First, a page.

There has been a great deal written lately about whether or not the term “Anglican” is appropriate for “branding” purposes by the Ordinariates. As with so much in these still relatively early days of the Ordinariates’ existence, there is much emotion generated by trying to be “truly” Catholic while retaining what Benedict XVI very clearly called the “Anglican Patrimony.” Some are of the opinion that the “A-word” should never be used.
Now, let me be clear – I have never been an Anglican, nor other than what I am – a practising Latin Catholic of French descent – a “Gallican,” if that word too had not fallen prey to theological opproprium. But I owe my lifelong retention of the Faith – apart from my parents, my late confessor, James Francis Cardinal McIntyre, and the venerated though deceased Fr. Feodor Wilcock, S.J., a Russian Rite Jesuit born into an old Lancashire Recusant family – to my experiences as a teenager with the tragic Anglo-Catholic parish of St. Mary of the Angels, Hollywood. I first went there at the Cardinal’s suggestion on Septuagesima Sunday, 1976. His Eminence was of the opinion that lack of exposure to decent liturgy was sapping my faith away – so, knowing I would never become Episcopalian, he counselled me to receive and fulfill my obligation at a Saturday Vigil Mass, and then see St. Mary’s. It was a revelation.
That revelation was not only liturgical – though it was that too. There was the pamphlet rack – filled with explanations of Catholic practises that I should have received in Catholic school, and did not. But beyond that, it was the people: educated, witty, funny, sophisticated – but serious about applying “Catholicism” to everyday life – it was something I had encountered in French, but never in English.
Despite the terrible straits that the Faith is in, in tradtionally Catholic countries, she nevertheless has a cultural tradition in those places that the Faith’s defenders in those places – especially the younger ones, unaffected by the 60s – can bring up to aid in evangelising in the here and now. I am especially gratified to see some small signs of this in Quebec, wrecked as the Province’s religion and culture were by the Quiet Revolution of the 60s. But Anglophone Catholicism, concerned as it was for centuries with mere survival, does not have that. Certainly, there was and is the noble Recusant traditon; but that was – for the same historical reasons – inward looking, and in the United States to-day lives on only in parts of Maryland and Kentucky (although the great Flannery O’Connor descended partly from it).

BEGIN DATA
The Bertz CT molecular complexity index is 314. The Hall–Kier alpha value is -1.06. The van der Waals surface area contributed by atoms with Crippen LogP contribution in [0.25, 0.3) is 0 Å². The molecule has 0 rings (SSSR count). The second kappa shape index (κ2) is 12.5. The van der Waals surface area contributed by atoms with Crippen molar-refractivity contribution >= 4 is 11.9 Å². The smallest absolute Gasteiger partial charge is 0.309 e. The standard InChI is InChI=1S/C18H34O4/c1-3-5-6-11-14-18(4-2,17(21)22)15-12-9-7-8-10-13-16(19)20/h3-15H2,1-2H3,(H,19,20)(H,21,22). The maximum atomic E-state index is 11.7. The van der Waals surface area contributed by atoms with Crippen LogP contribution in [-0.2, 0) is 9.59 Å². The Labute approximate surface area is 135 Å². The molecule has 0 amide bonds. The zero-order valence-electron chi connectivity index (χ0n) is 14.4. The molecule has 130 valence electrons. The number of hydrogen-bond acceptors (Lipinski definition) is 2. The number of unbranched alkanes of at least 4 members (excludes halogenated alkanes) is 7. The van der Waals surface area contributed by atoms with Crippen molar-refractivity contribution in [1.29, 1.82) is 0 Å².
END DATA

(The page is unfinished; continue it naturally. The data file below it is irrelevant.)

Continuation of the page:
Although Anglicanism to-day may imply for many of the theologically minded only the dogmatic freakshow it has become, I advise against giving up the term to the loonies, still less the phrase “Anglo-Catholic.” On the one hand, to the casual observer, “Anglican” does not mean Mrs. Schori: It means Shakespeare and the BCP, the Cavalier Poets and half or more of his favourite writers (and possibly Lessons and Carols and Boar’s Head festivals). For the more scholarly, it is the source of Anglican Chant, of 19th century literary scholarship, of slum priests and the missions of the Cowley and Mirfield Fathers overseas. For everyone, it is the biggest chunk of inspiration for most of what ends up on Mastepiece Theatre.Does anyone seriously doubt that if T.S. Eliot, M.R. James, Lord Halifax, Dorothy Sayers, Ralph Adams Cram, Ninian Comper, Arthur Machen, or Charles Williams were alive to-day, they would not pole-vault into the Ordinariate?
I am very happy that both the Societies of Mary and of King Charles the Martyr have formed local branches at Ordinariate parishes, because it is indicative of the course the devotional societies must take if they wish to survive in the longterm. There is simply no room for authentic Anglo-Catholicism in the Canterbury Communion – a fact which shall be inescapable when, as is inevitable, an Archbishopess of Canterbury is appointed. But what remains is the glorious opportunity to accomplish what the Papalist Anglo-Catholics said they wanted – a truly Catholic church based in the deepest cultural roots of the Anglosphere, and yet integrally united with the Pope and the rest of the Catholic world.
What about the word “Anglican” itself? Can it be other than an embarassment? Well, in 1951, devout cradle Catholic writer Anthony Boucher published in a Science Fiction magazine a short story entitled “The Quest for Saint Aquin.” During a far future time when the Church is once again underground and persecuted, the Pope sends a priest on the trail of the allegedly incorrupt body of a rumoured saint. It is a brilliant tale; but in the midst of it occurs the line: “Under your own Pope priests of other rites such as the Byzantine and the Anglican are free of vows of celibacy.” At that time, nothing seemed more natural (at least to Catholic futurists) than that at some future time Anglicanism would reunite with Rome under the Pope while retaining its identity. To the clergy and people of the Ordinariates are given the chance of making that vision reality.